Advertisement

Introduction

Chapter
Part of the Recent Developments in Alcoholism book series (RDIA, volume 18)

Keywords

Problem Drinker General Population Survey Meeting Attendance Project Match Specialty Treatment 
These keywords were added by machine and not by the authors. This process is experimental and the keywords may be updated as the learning algorithm improves.

References

  1. Cloud, R. N. (2004). Factors that influence post-treatment attendance in Alcoholics Anonymous: Theory and methods to inform provider referrals. The International Journal of Self-Help and Self-Care, 2, 135–153.CrossRefGoogle Scholar
  2. Cloud, R. N., Ziegler, C. H., & Blondell, R. D. (2004). What is Alcoholics Anonymous affiliation? Substance Use Misuse, 39(7), 1117–1136.PubMedCrossRefGoogle Scholar
  3. Dawson, D. A., Grant, B. F., Stinson, F. S., & Chou, P. S. (2006). Estimating the effect of help-seeking on achieving recovery from alcohol dependence. Addiction, 101 , 824–834.PubMedCrossRefGoogle Scholar
  4. Donovan, D. M. (1999). Efficacy and effectiveness: Complementary findings from two multisite trials evaluating outcomes of alcohol treatments differing in theoretical orientations. Alcoholism Clinical Experimental Research, 23(3), 564–572.CrossRefGoogle Scholar
  5. Donovan, D. M., Carroll, K. M., Kadden, R. M., Diclemente, C. C., & Rounsaville, B. J. (2003). Therapies for matching: Selection, development, implementation, and costs. In T. F. Babor, & F. K. Del Boca (Eds.), Treatment matching in alcoholism (pp. 42–61), New York: Cambridge University Press.Google Scholar
  6. Donovan, D. M., Kadden, R. M., Diclemente, C. C., Carroll, K. M., R., L., Zweben, A., & Al., E. (1994). Issues in the selection and development of therapies in alcoholism treatment matching research. Journal of Studies Alcohol, 12(Supplement), 138–148.Google Scholar
  7. Donovan, D. M., & Wells, E. A. (2007). Tweaking 12-step: The potential role of 12-step self-help group involvement in methamphetamine recovery. Addiction, 102(Suppl 1), 121–129.PubMedCrossRefGoogle Scholar
  8. Floyd, A. S., Hoffmann, N. G., & Karno, M. P. (2001). Diagnosis, self-help, and maintenance care as key constructs in treatment research for “alcohol use disorders” (AUD). Substance Use Misuse, 36(4), 399–419.PubMedCrossRefGoogle Scholar
  9. Greenfield, T. K., Nayak, M., Bond, J., Ye, Y., & Midanik, L. T. (2006). Maximum quantity consumed and alcohol-related problems: assessing the most alcohol drunk with two measures. Alcoholism Clinical and Experimental Research, 30(9), 1576–1582.CrossRefGoogle Scholar
  10. Kaskutas, L. A. (1994). What do women get out of self help? Reasons for attending Women for Sobriety and Alcoholics Anonymous. Journal of Substance Abuse Treatment, 11(3), 185–195.PubMedCrossRefGoogle Scholar
  11. Kaskutas, L. A. (1996). Pathways to self-help among Women for Sobriety. American Journal of Drug and Alcohol Abuse, 22(2), 259–280.PubMedCrossRefGoogle Scholar
  12. Kaskutas, L. A. (1998). Hip and helpful: Alcoholics Anonymous in Marin County, California. In I. Eisenbach-Stengl, & P. Rosenqvist (Eds.), Diversity in Unity: Studies of Alcoholics Anonymous in Eight Societies (pp. 25–53). Helsinki, Finland: Nordic Council for Alcohol and Drug Research.Google Scholar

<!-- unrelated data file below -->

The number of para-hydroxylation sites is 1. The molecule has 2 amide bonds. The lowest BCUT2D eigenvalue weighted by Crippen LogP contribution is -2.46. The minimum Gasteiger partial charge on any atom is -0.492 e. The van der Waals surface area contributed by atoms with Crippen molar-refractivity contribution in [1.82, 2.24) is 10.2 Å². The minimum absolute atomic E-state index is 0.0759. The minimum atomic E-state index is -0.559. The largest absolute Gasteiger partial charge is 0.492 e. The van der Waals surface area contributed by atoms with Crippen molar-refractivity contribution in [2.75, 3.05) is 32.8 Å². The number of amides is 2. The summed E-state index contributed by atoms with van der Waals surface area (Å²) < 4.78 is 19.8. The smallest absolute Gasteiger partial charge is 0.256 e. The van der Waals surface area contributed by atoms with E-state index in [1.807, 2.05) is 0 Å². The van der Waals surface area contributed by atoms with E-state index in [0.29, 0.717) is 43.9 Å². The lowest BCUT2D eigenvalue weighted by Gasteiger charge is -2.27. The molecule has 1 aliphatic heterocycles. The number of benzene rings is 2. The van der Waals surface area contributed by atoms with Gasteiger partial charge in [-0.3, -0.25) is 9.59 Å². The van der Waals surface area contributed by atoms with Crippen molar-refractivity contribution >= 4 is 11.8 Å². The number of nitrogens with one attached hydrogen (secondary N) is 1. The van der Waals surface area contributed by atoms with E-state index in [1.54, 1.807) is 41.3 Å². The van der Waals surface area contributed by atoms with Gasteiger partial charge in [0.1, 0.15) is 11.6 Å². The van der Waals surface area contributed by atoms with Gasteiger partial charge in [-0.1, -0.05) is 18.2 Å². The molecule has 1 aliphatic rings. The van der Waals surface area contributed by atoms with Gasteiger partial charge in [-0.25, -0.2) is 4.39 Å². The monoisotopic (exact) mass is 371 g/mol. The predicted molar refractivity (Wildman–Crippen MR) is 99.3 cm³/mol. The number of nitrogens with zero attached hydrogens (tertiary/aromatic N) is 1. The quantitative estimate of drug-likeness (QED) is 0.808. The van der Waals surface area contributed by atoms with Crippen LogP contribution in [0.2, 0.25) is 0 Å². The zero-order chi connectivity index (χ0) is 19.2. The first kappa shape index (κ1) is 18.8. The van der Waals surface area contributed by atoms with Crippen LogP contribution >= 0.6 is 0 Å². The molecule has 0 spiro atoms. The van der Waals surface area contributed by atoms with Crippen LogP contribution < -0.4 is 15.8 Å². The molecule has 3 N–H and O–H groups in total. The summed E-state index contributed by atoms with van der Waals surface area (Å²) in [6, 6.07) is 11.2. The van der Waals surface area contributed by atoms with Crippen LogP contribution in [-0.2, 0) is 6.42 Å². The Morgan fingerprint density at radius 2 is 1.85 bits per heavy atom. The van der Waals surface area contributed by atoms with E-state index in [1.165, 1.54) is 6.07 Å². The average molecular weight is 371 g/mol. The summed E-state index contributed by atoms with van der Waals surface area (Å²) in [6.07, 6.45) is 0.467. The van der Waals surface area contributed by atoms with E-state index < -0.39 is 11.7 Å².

13. Kaskutas, L. A., Bond, J., & Humphreys, K. (2002). Social networks as mediators of the effect of Alcoholics Anonymous. Addiction, 97(7), 891–900.PubMedCrossRefGoogle Scholar
  14. Kaskutas, L. A., Turk, N., Bond, J., & Weisner, C. (2003). The role of religion, spirituality and Alcoholics Anonymous in sustained sobriety. Alcohol Treatment Quart, 21(1), 1–16.CrossRefGoogle Scholar
  15. Kelly, J. F., & Myers, M. G. (2007). Adolescents' participation in Alcoholics Anonymous and Narcotics Anonymous: Review, implications, and future directions. Journals of Psychoactive Drugs, 39, 259–269.Google Scholar
  16. Kelly, J. F., Myers, M. G., & Brown, S. A. (2000). A multivariate process model of adolescent 12-step attendance and substance use outcome following inpatient treatment. Psychology of Addictive Behaviors, 14(4), 376–389.PubMedCrossRefGoogle Scholar
  17. Kingree, J. B., Simpson, A., Thompson, M., McCrady, B., Tonigan, J. S., & Lautenschlager, G. (2006). The development and initial evaluation of the survey of readiness for Alcoholics Anonymous participation. Psychology of Addictive Behaviors, 20(4), 453–462.PubMedCrossRefGoogle Scholar
  18. McCrady, B. S., Epstein, E. E., & Hirsch, L. S. (1999). Maintaining change after conjoint behavioral alcohol treatment for men: outcomes at 6 months. Addiction, 94(9), 1381–1396.PubMedCrossRefGoogle Scholar
  19. McCrady, B. S., & Miller, W. R. (Eds.). (1993). Research on Alcoholics Anonymous: Opportunities and alternatives. New Brunswick, NJ: Rutgers Center of Alcohol Studies.Google Scholar
  20. Room, R., & Greenfield, T. (1993). Alcoholics Anonymous, other 12-step movements and psychotherapy in the U.S. population, 1990. Addiction, 88 : 555–562.PubMedCrossRefGoogle Scholar
  21. Weisner, C., Schmidt, L., & Tam, T. W. (1995). Assessing bias in community-based prevalence estimates: towards an unduplicated count of problem drinkers and drug users. Addiction, 90(3), 391–406.PubMedCrossRefGoogle Scholar
  22. Witbrodt, J., & Kaskutas, L. A. (2005). Does diagnosis matter? Differential effects of 12-step participation and social networks on abstinence. American Journal of Drug and Alcohol Abuse, 31 , 685–707.PubMedCrossRefGoogle Scholar

Copyright information

© Springer Science+Business Media, LLC 2008

Authors and Affiliations

  1. 1.Alcohol Research GroupEmeryvilleUSA

Personalised recommendations